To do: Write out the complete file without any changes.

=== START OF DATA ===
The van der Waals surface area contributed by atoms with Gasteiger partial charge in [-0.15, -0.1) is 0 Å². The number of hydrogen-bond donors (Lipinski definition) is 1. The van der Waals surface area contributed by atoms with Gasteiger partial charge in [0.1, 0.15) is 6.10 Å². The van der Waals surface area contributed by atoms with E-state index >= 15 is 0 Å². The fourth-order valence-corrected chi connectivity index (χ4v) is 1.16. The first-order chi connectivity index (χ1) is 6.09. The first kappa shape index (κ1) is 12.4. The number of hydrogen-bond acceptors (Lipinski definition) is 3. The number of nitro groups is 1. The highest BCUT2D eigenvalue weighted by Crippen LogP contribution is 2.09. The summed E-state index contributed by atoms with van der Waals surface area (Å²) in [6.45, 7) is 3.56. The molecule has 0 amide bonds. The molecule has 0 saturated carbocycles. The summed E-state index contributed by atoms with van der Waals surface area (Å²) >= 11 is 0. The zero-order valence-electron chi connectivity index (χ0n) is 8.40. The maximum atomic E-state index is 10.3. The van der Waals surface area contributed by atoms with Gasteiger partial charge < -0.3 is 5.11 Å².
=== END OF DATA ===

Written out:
The van der Waals surface area contributed by atoms with Gasteiger partial charge in [-0.15, -0.1) is 0 Å². The number of hydrogen-bond donors (Lipinski definition) is 1. The van der Waals surface area contributed by atoms with Gasteiger partial charge in [0.1, 0.15) is 6.10 Å². The van der Waals surface area contributed by atoms with E-state index >= 15 is 0 Å². The fourth-order valence-corrected chi connectivity index (χ4v) is 1.16. The first-order chi connectivity index (χ1) is 6.09. The first kappa shape index (κ1) is 12.4. The number of hydrogen-bond acceptors (Lipinski definition) is 3. The number of nitro groups is 1. The highest BCUT2D eigenvalue weighted by Crippen LogP contribution is 2.09. The summed E-state index contributed by atoms with van der Waals surface area (Å²) in [6.45, 7) is 3.56. The molecule has 0 amide bonds. The molecule has 0 saturated carbocycles. The summed E-state index contributed by atoms with van der Waals surface area (Å²) >= 11 is 0. The zero-order valence-electron chi connectivity index (χ0n) is 8.40. The maximum atomic E-state index is 10.3. The van der Waals surface area contributed by atoms with Gasteiger partial charge < -0.3 is 5.11 Å².